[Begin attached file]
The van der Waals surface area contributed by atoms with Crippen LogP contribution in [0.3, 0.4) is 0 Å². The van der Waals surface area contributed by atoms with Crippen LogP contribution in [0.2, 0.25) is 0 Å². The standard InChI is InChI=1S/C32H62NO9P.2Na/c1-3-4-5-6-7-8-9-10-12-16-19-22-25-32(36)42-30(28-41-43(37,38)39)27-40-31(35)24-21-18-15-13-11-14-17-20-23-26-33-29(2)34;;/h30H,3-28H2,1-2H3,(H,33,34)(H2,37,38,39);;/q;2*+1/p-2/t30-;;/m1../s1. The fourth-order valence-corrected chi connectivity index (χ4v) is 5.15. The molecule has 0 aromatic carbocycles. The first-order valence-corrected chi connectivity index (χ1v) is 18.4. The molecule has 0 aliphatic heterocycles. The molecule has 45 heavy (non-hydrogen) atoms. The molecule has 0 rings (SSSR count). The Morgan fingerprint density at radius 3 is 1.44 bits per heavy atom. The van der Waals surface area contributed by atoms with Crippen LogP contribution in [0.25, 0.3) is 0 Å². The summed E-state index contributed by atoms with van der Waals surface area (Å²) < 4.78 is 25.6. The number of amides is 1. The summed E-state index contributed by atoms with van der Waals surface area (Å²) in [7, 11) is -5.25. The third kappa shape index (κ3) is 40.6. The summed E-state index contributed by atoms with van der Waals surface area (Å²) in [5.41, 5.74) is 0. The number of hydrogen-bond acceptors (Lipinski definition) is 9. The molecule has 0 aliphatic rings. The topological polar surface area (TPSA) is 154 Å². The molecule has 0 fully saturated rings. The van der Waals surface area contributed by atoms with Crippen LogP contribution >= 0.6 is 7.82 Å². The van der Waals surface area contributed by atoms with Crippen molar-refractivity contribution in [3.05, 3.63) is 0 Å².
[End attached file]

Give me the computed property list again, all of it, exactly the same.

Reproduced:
The van der Waals surface area contributed by atoms with Crippen LogP contribution in [0.3, 0.4) is 0 Å². The van der Waals surface area contributed by atoms with Crippen LogP contribution in [0.2, 0.25) is 0 Å². The standard InChI is InChI=1S/C32H62NO9P.2Na/c1-3-4-5-6-7-8-9-10-12-16-19-22-25-32(36)42-30(28-41-43(37,38)39)27-40-31(35)24-21-18-15-13-11-14-17-20-23-26-33-29(2)34;;/h30H,3-28H2,1-2H3,(H,33,34)(H2,37,38,39);;/q;2*+1/p-2/t30-;;/m1../s1. The fourth-order valence-corrected chi connectivity index (χ4v) is 5.15. The molecule has 0 aromatic carbocycles. The first-order valence-corrected chi connectivity index (χ1v) is 18.4. The molecule has 0 aliphatic heterocycles. The molecule has 45 heavy (non-hydrogen) atoms. The molecule has 0 rings (SSSR count). The Morgan fingerprint density at radius 3 is 1.44 bits per heavy atom. The van der Waals surface area contributed by atoms with Crippen LogP contribution in [0.25, 0.3) is 0 Å². The summed E-state index contributed by atoms with van der Waals surface area (Å²) < 4.78 is 25.6. The number of amides is 1. The summed E-state index contributed by atoms with van der Waals surface area (Å²) in [7, 11) is -5.25. The third kappa shape index (κ3) is 40.6. The summed E-state index contributed by atoms with van der Waals surface area (Å²) in [5.41, 5.74) is 0. The number of hydrogen-bond acceptors (Lipinski definition) is 9. The molecule has 0 aliphatic rings. The topological polar surface area (TPSA) is 154 Å². The molecule has 0 fully saturated rings. The van der Waals surface area contributed by atoms with Crippen LogP contribution >= 0.6 is 7.82 Å². The van der Waals surface area contributed by atoms with Crippen molar-refractivity contribution in [3.05, 3.63) is 0 Å².